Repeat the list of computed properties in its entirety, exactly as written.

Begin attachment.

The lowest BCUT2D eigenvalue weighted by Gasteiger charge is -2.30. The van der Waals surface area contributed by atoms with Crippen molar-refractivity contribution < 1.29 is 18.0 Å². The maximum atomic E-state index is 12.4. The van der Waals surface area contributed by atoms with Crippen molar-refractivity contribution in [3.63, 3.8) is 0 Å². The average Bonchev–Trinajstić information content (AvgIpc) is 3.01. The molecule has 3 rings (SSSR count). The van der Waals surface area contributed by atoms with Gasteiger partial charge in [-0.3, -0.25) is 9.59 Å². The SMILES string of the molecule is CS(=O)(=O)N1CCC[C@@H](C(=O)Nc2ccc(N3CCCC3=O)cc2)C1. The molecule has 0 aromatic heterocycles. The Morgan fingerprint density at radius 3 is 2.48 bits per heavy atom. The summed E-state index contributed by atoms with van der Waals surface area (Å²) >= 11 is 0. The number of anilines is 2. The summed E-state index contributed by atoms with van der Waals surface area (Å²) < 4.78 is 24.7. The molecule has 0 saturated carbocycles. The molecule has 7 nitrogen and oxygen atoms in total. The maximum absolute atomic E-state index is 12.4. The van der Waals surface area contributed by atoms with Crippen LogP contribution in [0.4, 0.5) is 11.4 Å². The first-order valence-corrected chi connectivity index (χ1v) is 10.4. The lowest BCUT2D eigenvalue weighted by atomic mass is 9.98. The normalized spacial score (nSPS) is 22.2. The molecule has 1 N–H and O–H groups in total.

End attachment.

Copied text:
The lowest BCUT2D eigenvalue weighted by Gasteiger charge is -2.30. The van der Waals surface area contributed by atoms with Crippen molar-refractivity contribution < 1.29 is 18.0 Å². The maximum atomic E-state index is 12.4. The van der Waals surface area contributed by atoms with Crippen molar-refractivity contribution in [3.63, 3.8) is 0 Å². The average Bonchev–Trinajstić information content (AvgIpc) is 3.01. The molecule has 3 rings (SSSR count). The van der Waals surface area contributed by atoms with Gasteiger partial charge in [-0.3, -0.25) is 9.59 Å². The SMILES string of the molecule is CS(=O)(=O)N1CCC[C@@H](C(=O)Nc2ccc(N3CCCC3=O)cc2)C1. The molecule has 0 aromatic heterocycles. The Morgan fingerprint density at radius 3 is 2.48 bits per heavy atom. The summed E-state index contributed by atoms with van der Waals surface area (Å²) >= 11 is 0. The number of anilines is 2. The summed E-state index contributed by atoms with van der Waals surface area (Å²) < 4.78 is 24.7. The molecule has 0 saturated carbocycles. The molecule has 7 nitrogen and oxygen atoms in total. The maximum absolute atomic E-state index is 12.4. The van der Waals surface area contributed by atoms with Crippen LogP contribution in [0.4, 0.5) is 11.4 Å². The first-order valence-corrected chi connectivity index (χ1v) is 10.4. The lowest BCUT2D eigenvalue weighted by atomic mass is 9.98. The normalized spacial score (nSPS) is 22.2. The molecule has 1 N–H and O–H groups in total.